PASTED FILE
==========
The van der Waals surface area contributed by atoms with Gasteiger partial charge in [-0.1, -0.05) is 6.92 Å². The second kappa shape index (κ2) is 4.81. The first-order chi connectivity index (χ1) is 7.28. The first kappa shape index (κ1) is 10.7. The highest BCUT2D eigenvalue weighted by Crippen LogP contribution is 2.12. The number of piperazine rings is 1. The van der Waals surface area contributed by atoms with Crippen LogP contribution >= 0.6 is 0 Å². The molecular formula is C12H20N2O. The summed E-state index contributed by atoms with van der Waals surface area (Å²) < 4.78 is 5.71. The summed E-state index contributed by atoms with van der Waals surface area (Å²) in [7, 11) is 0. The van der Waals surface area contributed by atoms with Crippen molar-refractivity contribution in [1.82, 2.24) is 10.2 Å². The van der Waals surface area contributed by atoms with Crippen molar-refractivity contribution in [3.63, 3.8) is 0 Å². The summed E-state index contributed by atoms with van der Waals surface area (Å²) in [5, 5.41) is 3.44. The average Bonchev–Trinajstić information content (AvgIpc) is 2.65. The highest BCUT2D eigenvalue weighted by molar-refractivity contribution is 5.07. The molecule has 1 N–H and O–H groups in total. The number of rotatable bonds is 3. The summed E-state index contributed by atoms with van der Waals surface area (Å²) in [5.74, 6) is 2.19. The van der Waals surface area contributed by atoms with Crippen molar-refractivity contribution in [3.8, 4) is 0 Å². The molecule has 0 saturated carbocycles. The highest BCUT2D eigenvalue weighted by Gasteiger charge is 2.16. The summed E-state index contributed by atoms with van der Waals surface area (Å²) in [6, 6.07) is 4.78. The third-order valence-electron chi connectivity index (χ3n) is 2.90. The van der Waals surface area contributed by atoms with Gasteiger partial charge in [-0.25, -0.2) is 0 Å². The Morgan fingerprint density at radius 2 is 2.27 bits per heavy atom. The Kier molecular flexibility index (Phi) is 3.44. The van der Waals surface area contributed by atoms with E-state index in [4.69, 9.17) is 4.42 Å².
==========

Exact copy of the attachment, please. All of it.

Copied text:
The van der Waals surface area contributed by atoms with Gasteiger partial charge in [-0.1, -0.05) is 6.92 Å². The second kappa shape index (κ2) is 4.81. The first-order chi connectivity index (χ1) is 7.28. The first kappa shape index (κ1) is 10.7. The highest BCUT2D eigenvalue weighted by Crippen LogP contribution is 2.12. The number of piperazine rings is 1. The van der Waals surface area contributed by atoms with Crippen LogP contribution >= 0.6 is 0 Å². The molecular formula is C12H20N2O. The summed E-state index contributed by atoms with van der Waals surface area (Å²) < 4.78 is 5.71. The summed E-state index contributed by atoms with van der Waals surface area (Å²) in [7, 11) is 0. The van der Waals surface area contributed by atoms with Crippen molar-refractivity contribution in [1.82, 2.24) is 10.2 Å². The van der Waals surface area contributed by atoms with Crippen molar-refractivity contribution in [3.63, 3.8) is 0 Å². The summed E-state index contributed by atoms with van der Waals surface area (Å²) in [5, 5.41) is 3.44. The average Bonchev–Trinajstić information content (AvgIpc) is 2.65. The highest BCUT2D eigenvalue weighted by molar-refractivity contribution is 5.07. The molecule has 1 N–H and O–H groups in total. The number of rotatable bonds is 3. The summed E-state index contributed by atoms with van der Waals surface area (Å²) in [5.74, 6) is 2.19. The van der Waals surface area contributed by atoms with Crippen molar-refractivity contribution in [3.8, 4) is 0 Å². The molecule has 0 saturated carbocycles. The highest BCUT2D eigenvalue weighted by Gasteiger charge is 2.16. The summed E-state index contributed by atoms with van der Waals surface area (Å²) in [6, 6.07) is 4.78. The third-order valence-electron chi connectivity index (χ3n) is 2.90. The van der Waals surface area contributed by atoms with Gasteiger partial charge in [-0.25, -0.2) is 0 Å². The Morgan fingerprint density at radius 2 is 2.27 bits per heavy atom. The Kier molecular flexibility index (Phi) is 3.44. The van der Waals surface area contributed by atoms with E-state index in [4.69, 9.17) is 4.42 Å².